Sherman is moving forward with improvements to Cherry Street Park that will see new, updated amenities installed in the neighborhood recreation area. The City Council voted unanimously to approve three contracts, valued at a total of about $151,000 for the installation of a new pavilion, walking paths and other equipment at the park Monday night.


This represents the latest park upgrade that the city has pursued following the approval of a parks master plan by city leaders about three years ago. Like previous projects, the improvements to Cherry Street park will utilize annual funds provided by the U.S. Department of Housing and Urban Development for projects in low-to-moderate income neighborhoods.


“This is something that the city’s parks department has looked at from a year-to-year basis is what parks — generally on the east side — would qualify for these funds, are in most need of improvement and what improvements are most needed,” said Sherman Community and Support Services Manager Nate Strauch. “We generally go through it checking off a park each year until we’ve done the rounds.”


This will represent the second set of improvements to the park after the Sherman Rotary raised $10,000 for new playground equipment in mid-2019. This was the second such project by the rotary, following similar improvements to Hawn Park.


Given the scope of the work, and the different types of improvements, city staff went into the bidding process for the park improvements expecting that there could be a need to split the contract into multiple parts between multiple vendors. Additionally, the city allowed vendors to bid for individual portions of the improvements.


Despite this being expected, Strauch said this was the first time he has seen this in his time with the city.


When the city opened bids for the project in January, it received three bids, with only Kraftsman Commercial Playground & Waterpark Equipment applying for all parts of the improvement package that the city moved forward with. None of the three contractors bid for a proposed water fountain with attached dog bowl and an item for “additional site amenities.”


Kraftsman was awards a contract for the park’s new pavilion, while LEA Park and Play Inc. was the winning bid for a new swing set. Elite Welding & Construction will be handling the majority of the concrete work, including new walking paths and a pedestrian bridge.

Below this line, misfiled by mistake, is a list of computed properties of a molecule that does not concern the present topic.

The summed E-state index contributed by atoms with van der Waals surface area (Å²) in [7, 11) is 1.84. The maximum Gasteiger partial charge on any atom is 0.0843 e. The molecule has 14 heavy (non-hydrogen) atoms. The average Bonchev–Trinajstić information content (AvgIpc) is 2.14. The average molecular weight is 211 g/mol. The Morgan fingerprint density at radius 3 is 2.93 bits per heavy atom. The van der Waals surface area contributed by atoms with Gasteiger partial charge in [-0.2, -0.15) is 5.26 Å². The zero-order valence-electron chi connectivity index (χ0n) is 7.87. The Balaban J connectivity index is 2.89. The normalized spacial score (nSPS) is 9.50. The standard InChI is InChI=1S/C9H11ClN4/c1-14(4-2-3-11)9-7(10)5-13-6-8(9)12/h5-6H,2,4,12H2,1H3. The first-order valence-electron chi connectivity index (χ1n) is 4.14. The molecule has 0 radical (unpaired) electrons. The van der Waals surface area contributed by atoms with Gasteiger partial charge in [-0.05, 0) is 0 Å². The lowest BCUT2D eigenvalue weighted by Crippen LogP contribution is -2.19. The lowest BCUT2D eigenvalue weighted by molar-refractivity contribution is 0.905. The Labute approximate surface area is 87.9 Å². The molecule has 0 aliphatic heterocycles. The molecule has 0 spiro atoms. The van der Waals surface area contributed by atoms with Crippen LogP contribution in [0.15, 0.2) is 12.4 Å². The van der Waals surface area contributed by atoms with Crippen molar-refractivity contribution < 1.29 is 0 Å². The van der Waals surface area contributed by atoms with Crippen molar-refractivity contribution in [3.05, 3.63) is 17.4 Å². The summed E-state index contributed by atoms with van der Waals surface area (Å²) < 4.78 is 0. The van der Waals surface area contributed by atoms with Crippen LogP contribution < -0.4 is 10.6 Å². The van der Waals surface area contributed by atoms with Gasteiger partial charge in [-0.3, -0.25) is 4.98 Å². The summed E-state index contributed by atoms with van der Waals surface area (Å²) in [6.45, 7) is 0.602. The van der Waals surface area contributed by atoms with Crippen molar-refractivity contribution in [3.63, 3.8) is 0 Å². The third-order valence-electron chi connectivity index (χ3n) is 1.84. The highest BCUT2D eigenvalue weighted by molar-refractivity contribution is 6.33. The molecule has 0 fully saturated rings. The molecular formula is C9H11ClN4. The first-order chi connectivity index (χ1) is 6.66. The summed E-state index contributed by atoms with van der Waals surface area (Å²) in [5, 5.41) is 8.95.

The city will be utilizing $145,000 from its annual allocation from HUD through its Community Development Block Grant program. The remaining $6,206 will come from the city’s coffers.


The CDBG funds are given to the city each year for improvements in low- and moderate-income neighborhoods. Previously, the city has used these funds for emergency repairs and home projects, but started diverting these funds to park projects about three years ago.


“We felt from the list of allowable projects that parks was the best way to spend when we are talking about community impact with reaching the most people with the least amount of money,” Strauch said.


In addition to parks and other public projects in the target zone, the city can use the funds for ADA improvements to public facilities. Examples of previous projects include the recent wheelchair ramp at Kidd Key Auditorium, and the improvements to Martin Luther King, Jr. Park.


“The parks we can use thing on have to be in the economic development block grant target area, which generally is in the east side of the city, but there are some parts of the west side of town that are in the target area.”


What improvements do you feel the city could use its CDBG funds for in the future? Let Michael Hutchins, the Herald Democrat local government reporter, know a mhutchins@heralddemocrat.com.